Most often the proof of this need manifests itself not in a deep desire but in its opposite. When we’re not on a transformational path, we are nagged by the feeling that we should be doing something more, that we’re missing out on things. We have a vague sense of lost opportunities. This is what the existential philosophers call “ontological guilt,” and we try to drive it out of our conscious mind through soft addictions: watching television, gossiping, texting, shopping, and a hundred other things that distract us from the nagging voice in our head telling us we should be doing more.
The first step toward breaking out of this routine pattern and finding the cure for boredom is to start examining ourselves. What do we really want out of life? What can we learn about who we are, our deepest desires, and greatest yearnings?
We must seek challenges and opportunities that push us out of our comfort zone—not chances to escape or “get away” (like a luxury vacation) but chances to get back into our life. What if we took on the bigger project at work—one that would push our boundaries and make us really reach? What if we found ways to be more intimate and connected to our partner? What if we became a more engaged friend? What if we challenged ourselves with a life assignment—to make a change within ourselves?
As we unlock the mysteries within and explore what yearnings are driving us, we discover more ways to get those yearnings met by connecting with others. Each of us yearns for certain things: to be respected, to be loved, to be secure. We may yearn to be seen, to be heard. We may yearn to connect or to belong. Our yearnings run deeper than wants. Yearnings can be fulfilled by a new car, or losing ten pounds, or getting a bigger house.
Our yearnings are vital to helping us find more fulfillment. When we’re pushing our brain with new experiences and breaking out of our ruts, we’ll find that more opportunities arise to get these essential yearnings met. If we’re feeling bored, it’s a strong indication that we’re not getting those vital yearnings fulfilled. We’re not going for it.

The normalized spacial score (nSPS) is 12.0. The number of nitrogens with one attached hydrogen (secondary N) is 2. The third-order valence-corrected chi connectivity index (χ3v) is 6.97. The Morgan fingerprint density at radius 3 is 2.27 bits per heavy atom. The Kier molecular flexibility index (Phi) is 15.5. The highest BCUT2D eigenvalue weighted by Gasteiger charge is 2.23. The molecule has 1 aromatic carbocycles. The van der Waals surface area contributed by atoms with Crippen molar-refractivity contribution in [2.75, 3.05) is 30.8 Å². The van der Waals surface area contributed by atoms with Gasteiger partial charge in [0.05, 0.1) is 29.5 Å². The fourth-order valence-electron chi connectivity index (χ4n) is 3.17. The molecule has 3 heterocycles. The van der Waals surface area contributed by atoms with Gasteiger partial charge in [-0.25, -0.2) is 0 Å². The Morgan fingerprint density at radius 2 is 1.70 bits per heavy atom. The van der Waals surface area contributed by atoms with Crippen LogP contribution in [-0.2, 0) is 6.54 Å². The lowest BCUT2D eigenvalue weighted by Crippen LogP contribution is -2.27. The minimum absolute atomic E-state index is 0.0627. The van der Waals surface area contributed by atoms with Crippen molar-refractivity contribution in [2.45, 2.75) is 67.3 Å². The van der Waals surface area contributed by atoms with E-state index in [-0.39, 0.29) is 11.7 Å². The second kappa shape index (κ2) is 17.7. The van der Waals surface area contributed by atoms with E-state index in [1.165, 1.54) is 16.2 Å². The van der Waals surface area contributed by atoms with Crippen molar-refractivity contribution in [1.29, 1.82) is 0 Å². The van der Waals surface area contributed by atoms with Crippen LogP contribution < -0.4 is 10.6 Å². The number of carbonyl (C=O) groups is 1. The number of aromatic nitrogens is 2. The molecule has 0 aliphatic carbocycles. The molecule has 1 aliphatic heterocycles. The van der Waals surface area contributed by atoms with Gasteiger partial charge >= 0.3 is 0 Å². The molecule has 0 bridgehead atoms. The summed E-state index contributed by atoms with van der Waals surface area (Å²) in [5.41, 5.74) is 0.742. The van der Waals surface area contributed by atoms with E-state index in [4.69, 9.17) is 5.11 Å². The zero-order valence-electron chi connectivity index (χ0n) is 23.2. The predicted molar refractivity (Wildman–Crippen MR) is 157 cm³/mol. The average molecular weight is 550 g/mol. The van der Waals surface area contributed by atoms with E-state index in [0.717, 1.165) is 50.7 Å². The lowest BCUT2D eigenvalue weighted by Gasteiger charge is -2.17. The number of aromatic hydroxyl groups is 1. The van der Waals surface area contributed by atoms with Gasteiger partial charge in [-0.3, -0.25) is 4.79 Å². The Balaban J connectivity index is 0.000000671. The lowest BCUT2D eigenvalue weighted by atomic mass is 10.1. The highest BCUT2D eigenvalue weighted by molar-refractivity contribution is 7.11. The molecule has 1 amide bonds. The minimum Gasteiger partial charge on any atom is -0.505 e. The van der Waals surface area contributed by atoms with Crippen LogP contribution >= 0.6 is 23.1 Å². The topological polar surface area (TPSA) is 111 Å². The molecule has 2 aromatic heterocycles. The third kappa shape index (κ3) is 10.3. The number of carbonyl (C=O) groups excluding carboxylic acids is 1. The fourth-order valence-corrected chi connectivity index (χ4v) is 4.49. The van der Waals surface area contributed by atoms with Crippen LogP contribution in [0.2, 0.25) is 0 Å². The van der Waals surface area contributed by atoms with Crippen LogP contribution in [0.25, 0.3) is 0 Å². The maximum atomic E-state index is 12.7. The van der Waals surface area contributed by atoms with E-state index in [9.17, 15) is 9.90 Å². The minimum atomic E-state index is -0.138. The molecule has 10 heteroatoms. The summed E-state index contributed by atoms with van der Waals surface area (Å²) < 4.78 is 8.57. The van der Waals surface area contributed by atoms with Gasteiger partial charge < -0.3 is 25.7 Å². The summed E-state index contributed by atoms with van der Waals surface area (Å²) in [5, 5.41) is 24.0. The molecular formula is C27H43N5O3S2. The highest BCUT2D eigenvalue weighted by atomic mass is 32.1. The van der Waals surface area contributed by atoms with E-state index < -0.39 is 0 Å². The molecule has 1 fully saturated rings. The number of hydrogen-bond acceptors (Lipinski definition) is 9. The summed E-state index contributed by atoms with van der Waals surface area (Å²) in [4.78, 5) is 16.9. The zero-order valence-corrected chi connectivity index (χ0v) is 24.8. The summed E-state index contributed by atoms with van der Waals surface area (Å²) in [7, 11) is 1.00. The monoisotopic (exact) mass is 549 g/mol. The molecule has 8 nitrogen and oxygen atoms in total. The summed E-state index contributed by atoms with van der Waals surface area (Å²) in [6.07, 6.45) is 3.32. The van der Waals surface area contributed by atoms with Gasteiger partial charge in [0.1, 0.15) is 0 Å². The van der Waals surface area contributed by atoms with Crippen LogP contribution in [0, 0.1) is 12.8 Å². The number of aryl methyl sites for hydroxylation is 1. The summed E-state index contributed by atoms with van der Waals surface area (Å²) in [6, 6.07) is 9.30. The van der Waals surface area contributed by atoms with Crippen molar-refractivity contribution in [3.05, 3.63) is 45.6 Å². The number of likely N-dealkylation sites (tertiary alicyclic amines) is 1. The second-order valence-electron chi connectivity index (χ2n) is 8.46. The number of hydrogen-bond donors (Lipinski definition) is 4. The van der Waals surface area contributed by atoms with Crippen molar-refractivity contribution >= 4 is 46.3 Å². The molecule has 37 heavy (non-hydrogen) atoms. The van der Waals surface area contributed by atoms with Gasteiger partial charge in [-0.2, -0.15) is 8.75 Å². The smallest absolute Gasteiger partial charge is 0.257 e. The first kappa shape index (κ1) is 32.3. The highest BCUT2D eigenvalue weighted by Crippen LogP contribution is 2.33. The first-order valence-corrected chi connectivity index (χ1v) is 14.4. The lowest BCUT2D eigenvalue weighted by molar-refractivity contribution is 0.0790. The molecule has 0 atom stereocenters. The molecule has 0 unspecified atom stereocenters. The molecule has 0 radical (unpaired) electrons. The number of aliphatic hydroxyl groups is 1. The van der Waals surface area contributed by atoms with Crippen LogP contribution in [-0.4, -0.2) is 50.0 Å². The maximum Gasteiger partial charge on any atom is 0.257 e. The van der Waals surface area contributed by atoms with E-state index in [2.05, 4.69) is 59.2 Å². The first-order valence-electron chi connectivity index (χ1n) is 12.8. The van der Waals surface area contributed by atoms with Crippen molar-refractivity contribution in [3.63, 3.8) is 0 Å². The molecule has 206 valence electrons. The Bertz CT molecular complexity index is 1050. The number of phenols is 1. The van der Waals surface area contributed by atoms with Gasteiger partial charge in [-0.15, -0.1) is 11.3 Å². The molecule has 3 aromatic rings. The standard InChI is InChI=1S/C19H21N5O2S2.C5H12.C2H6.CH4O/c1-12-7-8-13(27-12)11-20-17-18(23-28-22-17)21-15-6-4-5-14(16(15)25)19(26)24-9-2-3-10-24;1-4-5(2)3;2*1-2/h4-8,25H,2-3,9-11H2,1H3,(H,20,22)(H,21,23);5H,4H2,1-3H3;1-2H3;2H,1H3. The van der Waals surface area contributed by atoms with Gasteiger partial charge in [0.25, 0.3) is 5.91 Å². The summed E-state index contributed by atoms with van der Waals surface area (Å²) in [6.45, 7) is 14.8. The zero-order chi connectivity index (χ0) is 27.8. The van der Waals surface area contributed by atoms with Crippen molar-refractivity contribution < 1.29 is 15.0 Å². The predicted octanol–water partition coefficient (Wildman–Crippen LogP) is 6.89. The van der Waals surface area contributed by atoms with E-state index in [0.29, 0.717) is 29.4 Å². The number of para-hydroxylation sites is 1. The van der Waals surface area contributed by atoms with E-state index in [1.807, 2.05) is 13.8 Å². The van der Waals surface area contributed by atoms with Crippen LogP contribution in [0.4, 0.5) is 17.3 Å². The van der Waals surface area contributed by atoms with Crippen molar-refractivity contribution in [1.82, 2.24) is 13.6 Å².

As we start to engage and break out of the state of stagnation, our experiences become richer, and our lives become more connected with those around us. Instead of feeling as though we’re going through the motions, we start to feel wonder, curiosity, and joy. We become more mindful and aware of the moments around us. We begin to live a life of more.
When we’re ready to break out of our rut and find a cure for boredom, we should look at the places in life where we’re zoning out. Are we engaged with those casual contacts? Are we really listening to others at work? Are we seeking new opportunities to learn and make discoveries about ourselves and the world around us? Are we taking on new challenges? Do we see mistakes as opportunities—chances to learn and grow?
Learning is a life-long activity but one that enriches our lives and leads us toward greater fulfillment. If we find ourselves tuning out, it’s time to start tuning in!
For more ways to learn about yourself, please explore our array of personal growth and development courses on Wright Now. We have many different courses to help you strengthen your relationships, boost your career, and discover more about who you are as you unlock your fullest potential.
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The Wright Foundation for the Realization of Human Potential is a leadership institute located in Chicago, Illinois. Wright Living performative learning programs are integrated into the curriculum at Wright Graduate University.